Long before people identified as transgender or lesbian, there were female husbands and the women who loved them. Female husbands - people assigned female who transed gender, lived as men, and married women - were true queer pioneers. Moving deftly from the colonial era to just before the First World…
Why read it?
2 authors picked Female Husbands as one of their favorite books. Why do they recommend it?
If you’re wondering in practical ways how to do trans history, Manion’s book is a great place to start. It takes one of the categories that preceded a transgender identity (the name typically given to people affirmed female at birth who identified as men and married women) and reimagines how eighteenth- and nineteenth-century lives might look with the benefit of the tools of our modern politics. The book is boldly inclusive, resisting deciding ahead of time how the category should be defined and who should be ruled in or out. Manion is also a role model in respecting the ambiguities…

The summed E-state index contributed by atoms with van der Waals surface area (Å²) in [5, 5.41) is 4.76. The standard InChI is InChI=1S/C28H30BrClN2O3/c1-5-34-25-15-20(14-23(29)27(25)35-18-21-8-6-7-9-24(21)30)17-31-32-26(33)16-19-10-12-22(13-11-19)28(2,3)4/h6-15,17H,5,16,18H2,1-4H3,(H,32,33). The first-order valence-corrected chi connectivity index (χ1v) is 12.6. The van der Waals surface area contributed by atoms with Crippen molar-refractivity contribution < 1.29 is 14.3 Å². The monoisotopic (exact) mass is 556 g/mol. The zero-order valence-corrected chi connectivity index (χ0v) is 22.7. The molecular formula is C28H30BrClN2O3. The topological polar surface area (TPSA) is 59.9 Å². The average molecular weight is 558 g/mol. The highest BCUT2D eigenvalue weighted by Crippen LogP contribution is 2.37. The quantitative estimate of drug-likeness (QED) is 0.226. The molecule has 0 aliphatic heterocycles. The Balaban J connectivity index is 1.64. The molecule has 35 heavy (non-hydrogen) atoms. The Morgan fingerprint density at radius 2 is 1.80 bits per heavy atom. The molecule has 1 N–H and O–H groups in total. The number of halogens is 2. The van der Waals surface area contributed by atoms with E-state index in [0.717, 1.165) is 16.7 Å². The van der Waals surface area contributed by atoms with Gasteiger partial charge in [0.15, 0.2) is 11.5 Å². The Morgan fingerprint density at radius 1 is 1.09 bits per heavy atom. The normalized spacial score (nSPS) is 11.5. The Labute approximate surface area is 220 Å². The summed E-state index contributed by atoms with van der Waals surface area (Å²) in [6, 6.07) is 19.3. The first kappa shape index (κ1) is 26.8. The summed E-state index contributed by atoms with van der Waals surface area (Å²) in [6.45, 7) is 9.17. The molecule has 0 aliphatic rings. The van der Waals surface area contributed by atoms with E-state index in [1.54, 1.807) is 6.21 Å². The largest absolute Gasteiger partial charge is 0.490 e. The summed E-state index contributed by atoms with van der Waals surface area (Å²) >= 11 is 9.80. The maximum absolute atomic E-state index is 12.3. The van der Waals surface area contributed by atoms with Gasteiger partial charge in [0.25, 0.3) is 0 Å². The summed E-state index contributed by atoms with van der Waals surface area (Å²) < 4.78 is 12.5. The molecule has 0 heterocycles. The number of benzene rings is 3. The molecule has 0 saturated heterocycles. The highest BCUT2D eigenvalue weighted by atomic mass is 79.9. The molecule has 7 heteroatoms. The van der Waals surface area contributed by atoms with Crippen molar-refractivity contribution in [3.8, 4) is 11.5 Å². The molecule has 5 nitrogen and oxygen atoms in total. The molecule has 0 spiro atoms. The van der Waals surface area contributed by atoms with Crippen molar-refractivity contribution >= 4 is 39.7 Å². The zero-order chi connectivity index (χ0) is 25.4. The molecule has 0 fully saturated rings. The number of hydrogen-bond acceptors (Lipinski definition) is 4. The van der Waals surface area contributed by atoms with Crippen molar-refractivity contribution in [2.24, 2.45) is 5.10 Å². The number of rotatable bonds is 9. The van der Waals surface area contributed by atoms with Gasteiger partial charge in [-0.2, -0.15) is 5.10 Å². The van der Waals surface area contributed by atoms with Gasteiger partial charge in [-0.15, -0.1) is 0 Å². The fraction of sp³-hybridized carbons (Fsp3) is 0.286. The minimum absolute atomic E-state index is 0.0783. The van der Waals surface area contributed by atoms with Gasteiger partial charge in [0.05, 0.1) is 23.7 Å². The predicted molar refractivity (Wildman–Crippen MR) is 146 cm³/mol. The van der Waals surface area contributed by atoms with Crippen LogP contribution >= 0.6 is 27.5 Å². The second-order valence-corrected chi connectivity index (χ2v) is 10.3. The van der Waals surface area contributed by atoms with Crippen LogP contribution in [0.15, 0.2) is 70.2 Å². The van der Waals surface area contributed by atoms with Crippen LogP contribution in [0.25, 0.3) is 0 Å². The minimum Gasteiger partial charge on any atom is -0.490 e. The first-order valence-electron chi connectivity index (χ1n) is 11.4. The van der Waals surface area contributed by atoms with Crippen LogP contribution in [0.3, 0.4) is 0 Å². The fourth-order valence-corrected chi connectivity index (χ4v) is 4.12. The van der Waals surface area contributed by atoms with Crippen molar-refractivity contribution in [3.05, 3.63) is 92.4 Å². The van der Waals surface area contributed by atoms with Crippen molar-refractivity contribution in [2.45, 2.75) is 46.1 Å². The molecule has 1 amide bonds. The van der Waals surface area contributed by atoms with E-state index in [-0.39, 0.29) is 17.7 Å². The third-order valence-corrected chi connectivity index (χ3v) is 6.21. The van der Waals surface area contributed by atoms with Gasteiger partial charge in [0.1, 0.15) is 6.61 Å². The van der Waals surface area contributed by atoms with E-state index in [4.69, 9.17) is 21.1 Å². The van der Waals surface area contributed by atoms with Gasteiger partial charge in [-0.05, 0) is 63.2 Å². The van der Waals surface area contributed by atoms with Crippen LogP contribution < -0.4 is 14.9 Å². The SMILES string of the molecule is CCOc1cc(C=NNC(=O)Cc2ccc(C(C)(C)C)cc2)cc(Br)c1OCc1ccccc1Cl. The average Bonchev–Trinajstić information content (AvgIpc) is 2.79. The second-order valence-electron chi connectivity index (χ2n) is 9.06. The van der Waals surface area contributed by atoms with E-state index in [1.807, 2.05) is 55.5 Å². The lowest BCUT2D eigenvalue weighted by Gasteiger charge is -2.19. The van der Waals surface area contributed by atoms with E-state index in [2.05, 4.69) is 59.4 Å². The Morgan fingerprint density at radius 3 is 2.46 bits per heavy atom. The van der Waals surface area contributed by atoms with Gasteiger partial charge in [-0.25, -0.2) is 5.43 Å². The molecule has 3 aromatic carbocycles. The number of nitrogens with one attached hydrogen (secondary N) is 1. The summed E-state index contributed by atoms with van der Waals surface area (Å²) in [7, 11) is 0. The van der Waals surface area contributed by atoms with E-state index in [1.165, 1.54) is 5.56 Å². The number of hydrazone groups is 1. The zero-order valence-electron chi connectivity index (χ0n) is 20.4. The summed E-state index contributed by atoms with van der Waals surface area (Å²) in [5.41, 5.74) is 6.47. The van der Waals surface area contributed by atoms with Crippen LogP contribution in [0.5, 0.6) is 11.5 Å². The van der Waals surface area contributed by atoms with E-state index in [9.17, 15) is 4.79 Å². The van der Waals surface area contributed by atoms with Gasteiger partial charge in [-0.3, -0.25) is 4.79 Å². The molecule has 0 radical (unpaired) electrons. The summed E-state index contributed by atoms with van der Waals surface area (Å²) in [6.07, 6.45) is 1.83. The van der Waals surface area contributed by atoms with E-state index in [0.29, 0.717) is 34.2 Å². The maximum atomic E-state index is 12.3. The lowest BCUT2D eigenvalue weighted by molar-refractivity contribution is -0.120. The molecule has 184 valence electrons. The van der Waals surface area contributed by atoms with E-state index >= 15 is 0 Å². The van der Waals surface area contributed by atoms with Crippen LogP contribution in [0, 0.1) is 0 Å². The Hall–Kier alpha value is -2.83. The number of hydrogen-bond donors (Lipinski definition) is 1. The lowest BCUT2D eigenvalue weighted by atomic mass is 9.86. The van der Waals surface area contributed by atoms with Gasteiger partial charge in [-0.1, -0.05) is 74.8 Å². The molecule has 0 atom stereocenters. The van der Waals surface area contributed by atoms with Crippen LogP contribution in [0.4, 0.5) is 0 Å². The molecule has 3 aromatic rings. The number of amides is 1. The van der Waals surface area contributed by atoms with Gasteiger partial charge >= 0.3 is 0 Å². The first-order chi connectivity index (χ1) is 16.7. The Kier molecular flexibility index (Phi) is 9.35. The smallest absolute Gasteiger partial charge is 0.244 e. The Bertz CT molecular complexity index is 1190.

Manion traces the history—from the colonial era to the early twentieth century—of people assigned female at birth who lived their lives as men. As the author shows, American and British history has been replete with such individuals, long before “transgender” became a term. If found out, they risked public humiliation, whippings, and imprisonment. Manion sets their lives in the context of their times, recreating their compelling stories through court records and newspaper accounts.
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